Others hesitate for different reasons. Maybe robotics (RPA) or artificial intelligence (AI) has magical powers, or finance will fix it with their transformation effort, or cloud, or some other technological fairy godmother. There’s certainly enough confused turbulence out there, never mind current workloads, skills shortages, cost constraints and market obscuration.
Unsurprisingly, universities focus their technology in tax efforts on the legal side. For example, one doctoral thesis explores how AI might sift through mountains of legislation and case law for rapid and new-world discernment of insights. Alternatively, they teach IT 101 to budding tax professionals. These are great developments, but do little to help existing tax solution owners at major companies facing today’s pressing challenges.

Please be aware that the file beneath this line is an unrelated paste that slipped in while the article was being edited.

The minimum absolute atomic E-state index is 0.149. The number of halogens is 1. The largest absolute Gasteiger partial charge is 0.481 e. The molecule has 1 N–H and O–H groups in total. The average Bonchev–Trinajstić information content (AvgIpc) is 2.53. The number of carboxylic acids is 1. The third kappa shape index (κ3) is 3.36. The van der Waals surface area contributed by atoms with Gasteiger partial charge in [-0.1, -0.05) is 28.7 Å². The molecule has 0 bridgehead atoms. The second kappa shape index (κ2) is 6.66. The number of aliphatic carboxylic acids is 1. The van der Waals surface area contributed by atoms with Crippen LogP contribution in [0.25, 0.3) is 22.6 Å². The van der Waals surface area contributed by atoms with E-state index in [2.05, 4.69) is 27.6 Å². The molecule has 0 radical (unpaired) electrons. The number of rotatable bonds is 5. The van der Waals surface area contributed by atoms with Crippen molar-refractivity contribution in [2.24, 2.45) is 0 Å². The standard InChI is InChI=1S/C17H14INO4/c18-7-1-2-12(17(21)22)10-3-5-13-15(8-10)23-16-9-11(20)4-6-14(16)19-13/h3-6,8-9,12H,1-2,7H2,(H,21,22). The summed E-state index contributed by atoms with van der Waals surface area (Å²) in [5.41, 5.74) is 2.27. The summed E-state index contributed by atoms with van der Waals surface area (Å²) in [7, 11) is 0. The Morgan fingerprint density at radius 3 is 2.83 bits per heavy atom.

Taxology, on the other hand, is distinct and aimed squarely at the corporate tax arena where the majority of us battle on a daily basis. It needs to be quick, easy-to-understand, practical and relevant.
PawPaw Taxology is evolving and now focusing all its efforts on exactly this. That seasoned consultant is unaware of how the concepts, knowledge and vision offered both illuminate customers’ true needs in the digital era and accelerate the value of his own products and services in today’s environments.
Look at it this way − even if customers insist on applying industrial-age thinking to information-age problems (which they frequently do and, of course, must be delivered as requested), it’s still critical to have the difference in your back pocket when they finally get tired of the suboptimal status quo, or worse.
The self-study Smart Tax Technology certification program is that difference, so if nothing else, stock up your storm shelter now.